A fluid jet may be directed to the point of impact of thefilaments with the deflector surface. This fluid jet is conveniently formed by passing the fluid, preferably a gas, and most preferably compressed air, under pressure, through a nozzle. The use of a fluid jet generally allows greater filament speeds to be obtained. In the case of compressed air, the air is suitably under a pressure of between about 1 to about 4 bars. The nozzle preferably has a circular cross-section of a diameter of 0.5 to 5 millimeters, preferably 1 3 millimeters, although the nozzle cross-section can be of shapes other than circular. For instance, the nozzle may be in the form of a rectangular or eliptical slot, having its major axis in the vertical plane defined by the axis of the impinging filaments and the average axis of the deflected filaments. In any event, the nozzle cross-sectional area is preferably no larger or smaller than that of the circular nozzle mentioned above. It should be understood that the fluid pressure and nozzle areas mentioned above are not limiting, but are decidedly preferred, as it has been observed that lower pressures or greater cross-sectional areas produces an insufficient deflected filament spread, whereas higher pressures or smaller cross-sectional areas generally adversely affect the homogeneous nature of the resultant nonwoven fabric product.
Particularly good results are obtained when the fluid jet acts in a manner which does not destroy the symmetry of the impacting bundle of filaments. This is accomplished by having the fluid jet substantially in the vertical plane which contains the axis of the impacting filaments and the average axis of the deflected filaments. The deflected filaments will be on diverging paths, so that some of the deflected filaments will be in a different vertical plane than other of the deflected filaments. Therefore, an average axis must be considered. In addition, the deflected filaments may be subjected to a sweeping action, e.g., such as that caused by movement of the deflector surface, and this also must be considered when determining the average axis of the deflected filaments. The velocity of the fluid jet should not be so great as to destroy the filament bundle symmetry.
Preferably, but not necessarily, the fluid jet is a gas, which generally is chemically inert with respect to the filament. It is, however, possible to use a gas or other fluid which does react with the filaments, if such action is desired. Compressed air is conveniently used as the inert gas, as being efficient and economical, but other gases may also be used, such as nitrogen, carbon dioxide, helium and the like, and liquids, such as water, while not preferred, can be used as well.
The distance from the end of the fluid jet nozzle to the point of impact of the filaments on the deflector surface will vary according to the type of fluid, fluid pressure, nozzle size, diameter and number of filaments, and desired width of the fabric product. Generally, the nozzle will be located a few centimeters from the point of impact, but this distance can be as great as a few decimeters. Generally, the distance will be no greater than 5 decimeters and no less than about 2 centimeters, but preferably the distance is between 2 and 5 centimeters.
The vibrating deflector results in a better entanglement of the filaments and improved distribution of the filaments in the fabric, with the result that more regular, homogeneous fabric can be produced. The deflector, as mentioned above, may be either fixed or moveable, and may be ofa plane form or curved. The deflector can be made of any rigid material, including stratified materials, which have a coefficient of surface friction compatible with the extruded material. Generally, metals are preferred materials for the vibrating deflector. If desired, the deflector surface may be coated with a film of an elastomer or the like, or of a product having a paper-like characteristic.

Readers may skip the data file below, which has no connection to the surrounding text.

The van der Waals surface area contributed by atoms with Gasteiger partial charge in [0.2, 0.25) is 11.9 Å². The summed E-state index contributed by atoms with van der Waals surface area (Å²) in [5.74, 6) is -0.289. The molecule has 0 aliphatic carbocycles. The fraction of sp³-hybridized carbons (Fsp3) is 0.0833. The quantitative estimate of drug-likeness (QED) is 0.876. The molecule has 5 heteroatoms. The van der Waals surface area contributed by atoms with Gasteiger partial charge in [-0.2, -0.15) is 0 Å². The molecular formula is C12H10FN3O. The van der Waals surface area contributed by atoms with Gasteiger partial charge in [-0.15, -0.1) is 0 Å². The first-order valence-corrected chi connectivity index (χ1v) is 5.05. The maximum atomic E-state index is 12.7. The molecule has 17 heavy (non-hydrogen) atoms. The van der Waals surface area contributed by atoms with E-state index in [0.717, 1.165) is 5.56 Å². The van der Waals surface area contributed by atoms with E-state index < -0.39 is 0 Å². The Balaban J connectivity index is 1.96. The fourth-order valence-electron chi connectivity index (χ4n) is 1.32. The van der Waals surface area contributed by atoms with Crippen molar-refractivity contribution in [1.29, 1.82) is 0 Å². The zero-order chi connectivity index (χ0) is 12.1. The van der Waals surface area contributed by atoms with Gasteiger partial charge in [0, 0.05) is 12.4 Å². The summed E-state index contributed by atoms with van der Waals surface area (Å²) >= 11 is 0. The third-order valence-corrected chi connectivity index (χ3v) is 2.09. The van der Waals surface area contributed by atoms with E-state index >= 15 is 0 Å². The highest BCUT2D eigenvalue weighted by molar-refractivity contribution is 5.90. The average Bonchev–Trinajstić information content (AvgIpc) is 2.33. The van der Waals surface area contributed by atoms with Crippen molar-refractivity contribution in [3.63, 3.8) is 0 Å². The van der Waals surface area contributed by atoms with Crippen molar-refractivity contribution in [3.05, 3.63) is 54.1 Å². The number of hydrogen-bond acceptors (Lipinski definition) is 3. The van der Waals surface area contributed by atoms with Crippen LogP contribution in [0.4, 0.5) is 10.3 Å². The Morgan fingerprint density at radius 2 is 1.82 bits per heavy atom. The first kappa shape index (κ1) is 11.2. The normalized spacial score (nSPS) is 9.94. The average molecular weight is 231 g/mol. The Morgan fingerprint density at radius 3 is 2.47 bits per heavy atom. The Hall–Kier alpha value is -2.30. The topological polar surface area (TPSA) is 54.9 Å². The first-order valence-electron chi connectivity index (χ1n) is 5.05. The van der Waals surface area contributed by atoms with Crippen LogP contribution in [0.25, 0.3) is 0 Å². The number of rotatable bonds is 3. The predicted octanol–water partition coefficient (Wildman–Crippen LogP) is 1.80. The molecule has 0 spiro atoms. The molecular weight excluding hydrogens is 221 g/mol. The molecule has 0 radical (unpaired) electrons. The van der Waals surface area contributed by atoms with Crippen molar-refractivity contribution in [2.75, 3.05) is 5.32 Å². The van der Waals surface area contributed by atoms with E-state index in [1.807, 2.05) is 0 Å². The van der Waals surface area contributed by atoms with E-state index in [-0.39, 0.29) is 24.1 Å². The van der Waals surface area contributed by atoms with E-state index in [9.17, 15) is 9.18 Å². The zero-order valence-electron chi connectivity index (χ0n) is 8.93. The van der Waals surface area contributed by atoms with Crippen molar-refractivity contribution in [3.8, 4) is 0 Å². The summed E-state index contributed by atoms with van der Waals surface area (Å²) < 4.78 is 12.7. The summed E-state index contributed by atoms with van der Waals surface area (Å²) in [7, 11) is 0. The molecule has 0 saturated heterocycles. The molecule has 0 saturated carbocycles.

The deflector surface, or portion thereof, may be vibrated or actuated by various known means, including mechanical, electromagnetic, magnetic, pneumatic, or by resonance. The vibration can also be accomplished by the incident fluid directed upon the point of impact of the filaments with the deflector surface, if such fluid is used.
At least a portion of the deflector surface will be vibrated at a frequency of about 1.67-1000 vibrations per second, preferably about 8 50 vibrations per second. The amplitude of the vibrations varies according to the dimensions of the vibrating deflector surface, but will generally be within the range of about 5 percent of the vibrating deflector surface portion length. That is, for a vibrating part which is 100 mm in length, the amplitude of the vibrations are generally within the range of 5 30 mm at the deflector extremity.
Obviously, several units each comprising a deflector surface and associated vibrating means can be mounted side by side to treat a plurality of filament bundles, with each group of filaments so treated on each unit forming a portion of the final fabric. This approach permits the ready production of extremely wide spunbonded nonwoven fabrics. Using this approach, care must be taken to avoid the disturbance of one deflected group of filaments by another group at the time of depositing the filaments on the conveyor. It is preferred to displace the deflected group of filaments so that they contact the conveyor in a stepwise manner. This is readily done by displacing the deflectors so that the planes of the deflected filaments leaving the deflector surface are par allel, and the points of impact are aligned along a straight line which is parallel to the plane of the receiving conveyor. This insures that the distance travelled by I each group of filaments between the point of impact and the conveyor surface is the same.